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From "Jayson Minard (JIRA)" <ibatis-...@incubator.apache.org>
Subject [jira] Commented: (IBATIS-162) Unexpected behavior in RowHandler method when doing a nested query causing closed connection objects
Date Fri, 01 Jul 2005 18:48:58 GMT
    [ http://issues.apache.org/jira/browse/IBATIS-162?page=comments#action_12314909 ] 

Jayson Minard commented on IBATIS-162:
--------------------------------------

are you saying to start a transaction around the outer read?  Or around the code in the handleRow?
 If the first, that isn't possible.  It can be millions of records being read and we cannot
hold open the inner write transactions for more than a second or two maximum otherwise in
a highly transacted environment you would add so much contetion and blocking that your database
would fall to its knees.  We have to do the inner work in seperate transactions and keep them
small and short.  The outer read can continue for a much longer period of time.

> Unexpected behavior in RowHandler method when doing a nested query causing closed connection
objects
> ----------------------------------------------------------------------------------------------------
>
>          Key: IBATIS-162
>          URL: http://issues.apache.org/jira/browse/IBATIS-162
>      Project: iBatis for Java
>         Type: Bug
>   Components: SQL Maps
>     Versions: 2.1.0
>     Reporter: Jayson Minard

>
> as explained in a message between our engineering staff, when you perform a nested query
in iBatis during a handleRow() method, the closure of the connection object terminates the
outer query.  It only works in the default iBatis connection pool due to what appears to be
dangerous behavior.  Misunderstanding, or real bug?  See full explaination below:
> --- snip ---
> If you just want the summary, here it is: Don't use RowHandler's with your iBATIS select
queries.  If you want to know why, feel free to read on.
>  
> When using iBATIS, you have the option of providing a RowHandler to the query selection
method, which will apply the same code to every row returned in the result set.  To describe
it better, here's a sample of how the code normally works and then how it might work with
a row handler.
>  
> NO ROW HANDLER:
>    1. Submit select query
>    2. Get a connection from the pool, if you have not explicitly started a transaction
>    3. A prepared statement and result set are created implicitly
>    4. Iterate through result set
>       a) Place each object produced into a list
>    5. Close the previously created prepared statement and result set
>    6. Return the connection to the pool, if you have not explicitly started a transaction
>    7. Return the list to the calling method
>    8. Iterate through the resulting list
>        a) Apply processing to each object
>  
>  
> WITH ROW HANDLER
>    1. Submit select query
>    2. Get a connection from the pool and start an implicit transaction, if you have not
explicitly started a transaction
>    3. A prepared statement and result set are created implicitly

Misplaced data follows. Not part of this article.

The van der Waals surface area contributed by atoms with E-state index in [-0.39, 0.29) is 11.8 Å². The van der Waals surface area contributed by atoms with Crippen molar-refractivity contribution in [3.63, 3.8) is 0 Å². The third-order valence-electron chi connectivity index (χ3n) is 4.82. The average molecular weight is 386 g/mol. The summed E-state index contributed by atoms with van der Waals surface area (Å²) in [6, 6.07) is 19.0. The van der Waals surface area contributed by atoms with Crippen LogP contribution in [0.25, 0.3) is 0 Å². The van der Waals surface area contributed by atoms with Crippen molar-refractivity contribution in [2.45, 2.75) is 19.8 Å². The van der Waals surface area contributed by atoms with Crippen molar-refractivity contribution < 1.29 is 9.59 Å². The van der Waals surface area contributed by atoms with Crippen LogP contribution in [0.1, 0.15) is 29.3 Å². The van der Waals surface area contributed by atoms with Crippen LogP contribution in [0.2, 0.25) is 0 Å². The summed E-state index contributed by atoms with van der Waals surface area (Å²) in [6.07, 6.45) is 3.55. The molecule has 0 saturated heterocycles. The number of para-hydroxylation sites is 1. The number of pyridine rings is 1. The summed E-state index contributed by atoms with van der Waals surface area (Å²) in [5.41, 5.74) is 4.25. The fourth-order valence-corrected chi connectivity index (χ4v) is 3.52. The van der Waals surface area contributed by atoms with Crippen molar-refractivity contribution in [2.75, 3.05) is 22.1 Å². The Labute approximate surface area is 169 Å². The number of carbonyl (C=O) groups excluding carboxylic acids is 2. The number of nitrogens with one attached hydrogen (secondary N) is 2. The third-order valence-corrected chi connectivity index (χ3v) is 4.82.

>    4. Iterate through result set
>       a) Apply processing to each object as the result set is read
>          -- The handler accepts the result object and the result list.  You can do any
processing you wish and add (or not add) anything you want to the List
>          -- This may include another database query 
>    5. Close the previously created prepared statement and result set
>    6. Commit the implicit transaction and return the connection to the pool, if you have
not explicitly started a transaction
>    7. Return the list to the calling method
>    8. Use or ignore the list, depending on the process
>  
>  
> Alot of people have varying opinions as to which is the better methodology.  Some people
might be prone to use RowHandler's because they give more of an OOP approach.  This is all
fine, diversity is a good thing. Now here's the problem with RowHandler approach used in iBATIS:
>  
> Let's say you haven't explicitly started a transaction and your RowHandler.handleRow()
method performs a query of its own.  Here's what will happen with the first record:
>  
>   1. iBATIS calls next() on the result set
>   2. The result object is passed to the rowHandler
>   3. The row handler submits a query
>   4. An implicit transaction is started
>   5. The query is processed
>   6. The implicit transaction is commited and the connection returned to the pool
>   7. iBATIS calls next() on the result set, which is no longer valid because the connection
has been return to the pool
>  
>  
> You cannot continue to use a result set or statement belonging to a connection that has
been returned to the pool, this is bad form.  In the case of the Abebooks connection pool,
an exception will actually be thrown, because the connection is treated as having been closed
by the connection pool data source.
>  
> So why didn't this issue make itself known when we were using the connection pool?  The
iBATIS connection pool behaves a bit differently, as they just have a flag external to the
connection indicating that it is returned to the pool.  This prevents any new statements from
being created against the connection.  However, since close() is not called, the result set
doesn't know that the connection is invalid.  For this reason, the code was able to sort of
get away with this type of behaviour, though it did provide a risk of unusial behaviour.
>  
> So, in summary, the moral of the story is to avoid using RowHandlers with iBATIS.  I'll
add something to our confluence pages on this.
>  

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